You, in effect, are doing exactly this, because you are willing to trust the most dangerous beast of all: the State. And there have been over one hundred million innocent people murdered by Collectivist States, all in the name of the Collective. I am constantly amazed that so many are willing to lay down beside the Beast, or even tempt it by placing their heads between it's jaws. I consider that far worse than masochism. It's sheer stupidity.

Gommi Wrote:Here is a quote that directly relates to this topic:
Neal Boortz Wrote:If every employer out there paid every employee exactly what they were worth, where is the profit for the employer?
So the free market degrades human value.

I agree here that he misspoke. I am not trying to put words in his mouth, but I believe he left out some vital words. here let me show you by inserting words which will be in bold:

Quote:If every employer out there paid every employee exactly what the employees thought they were worth, where is the profit for the employer?

His point is exactly mine: businesses are in business to make a profit. Nothing more, nothing less. They contract out with other individuals, who are willing to perform services for wages as a reciprocal payment. Employees make these decision on their own, and are not coerced to this. If they don't like the agreement, they are free to leave the contract, are they not?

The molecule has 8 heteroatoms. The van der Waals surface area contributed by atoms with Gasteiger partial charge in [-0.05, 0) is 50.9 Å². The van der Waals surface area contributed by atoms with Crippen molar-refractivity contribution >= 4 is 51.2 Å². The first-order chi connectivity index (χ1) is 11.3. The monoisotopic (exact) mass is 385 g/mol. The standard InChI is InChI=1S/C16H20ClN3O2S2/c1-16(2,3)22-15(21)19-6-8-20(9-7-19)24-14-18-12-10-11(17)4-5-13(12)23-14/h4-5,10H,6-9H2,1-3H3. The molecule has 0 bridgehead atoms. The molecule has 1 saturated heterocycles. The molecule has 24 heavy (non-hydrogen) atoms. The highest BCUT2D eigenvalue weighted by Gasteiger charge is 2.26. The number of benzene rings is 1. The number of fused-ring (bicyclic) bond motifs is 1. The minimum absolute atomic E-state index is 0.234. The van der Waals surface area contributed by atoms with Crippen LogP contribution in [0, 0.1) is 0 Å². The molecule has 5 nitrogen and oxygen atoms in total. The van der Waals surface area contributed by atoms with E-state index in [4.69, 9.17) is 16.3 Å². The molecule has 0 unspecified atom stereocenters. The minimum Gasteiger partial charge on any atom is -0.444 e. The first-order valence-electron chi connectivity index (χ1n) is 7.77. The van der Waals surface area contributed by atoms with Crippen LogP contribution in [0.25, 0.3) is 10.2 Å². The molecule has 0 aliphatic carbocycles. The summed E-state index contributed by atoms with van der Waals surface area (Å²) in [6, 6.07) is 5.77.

So, where is your problem intellectually? And by that I am not referring to your 'feelings' on things. We already know your feelings. I am asking for your logic. Logic is different from feeling.

___________________________________________________________________________________________________
"Falsehood flies, and truth comes limping after it" - Jonathan Swift, 1710
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#19
(05-30-2011, 10:59 PM)John L Wrote: Employees make these decision on their own, and are not coerced to this. If they don't like the agreement, they are free to leave the contract, are they not?
Yes certainly, in a free market individuals exercise choice. My real concern is that when there is a downward pressure on wages throughout the economy and the only work available is temporary or unskilled, then people's choices are limited, no? I believe that state intervention is necessary to restore market stability.

Quote:And are you not just a little bit weary of Big Government. Remember, the government that can give you everything, can also take everything away. Do you fee comfortable living under a benevolent, yet still threatening, entity?
It is true that leftist social democrats have much greater trust in government than conservatives, though even social democrats recognize that government is fallible. No human institutions are perfect, and it is thus the responsibility of citizens and political parties to scrutinize their leaders' actions. In a well-functioning democracy, all social groups are represented in government, which prevents abuse or exploitation (in theory).